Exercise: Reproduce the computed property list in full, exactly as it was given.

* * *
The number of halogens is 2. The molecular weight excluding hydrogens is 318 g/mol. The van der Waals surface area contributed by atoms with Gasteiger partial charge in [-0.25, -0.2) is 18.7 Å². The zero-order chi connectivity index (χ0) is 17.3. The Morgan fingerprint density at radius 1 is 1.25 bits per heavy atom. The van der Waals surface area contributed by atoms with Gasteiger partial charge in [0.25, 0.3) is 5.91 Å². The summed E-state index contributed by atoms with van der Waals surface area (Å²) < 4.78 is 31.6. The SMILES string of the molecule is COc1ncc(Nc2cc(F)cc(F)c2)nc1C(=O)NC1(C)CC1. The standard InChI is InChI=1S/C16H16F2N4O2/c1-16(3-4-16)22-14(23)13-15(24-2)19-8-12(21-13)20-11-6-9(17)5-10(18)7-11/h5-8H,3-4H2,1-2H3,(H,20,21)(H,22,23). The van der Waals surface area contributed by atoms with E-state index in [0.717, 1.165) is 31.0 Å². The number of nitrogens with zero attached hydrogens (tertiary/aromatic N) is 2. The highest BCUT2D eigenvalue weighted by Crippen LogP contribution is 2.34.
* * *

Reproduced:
The number of halogens is 2. The molecular weight excluding hydrogens is 318 g/mol. The van der Waals surface area contributed by atoms with Gasteiger partial charge in [-0.25, -0.2) is 18.7 Å². The zero-order chi connectivity index (χ0) is 17.3. The Morgan fingerprint density at radius 1 is 1.25 bits per heavy atom. The van der Waals surface area contributed by atoms with Gasteiger partial charge in [0.25, 0.3) is 5.91 Å². The summed E-state index contributed by atoms with van der Waals surface area (Å²) < 4.78 is 31.6. The SMILES string of the molecule is COc1ncc(Nc2cc(F)cc(F)c2)nc1C(=O)NC1(C)CC1. The standard InChI is InChI=1S/C16H16F2N4O2/c1-16(3-4-16)22-14(23)13-15(24-2)19-8-12(21-13)20-11-6-9(17)5-10(18)7-11/h5-8H,3-4H2,1-2H3,(H,20,21)(H,22,23). The van der Waals surface area contributed by atoms with E-state index in [0.717, 1.165) is 31.0 Å². The number of nitrogens with zero attached hydrogens (tertiary/aromatic N) is 2. The highest BCUT2D eigenvalue weighted by Crippen LogP contribution is 2.34.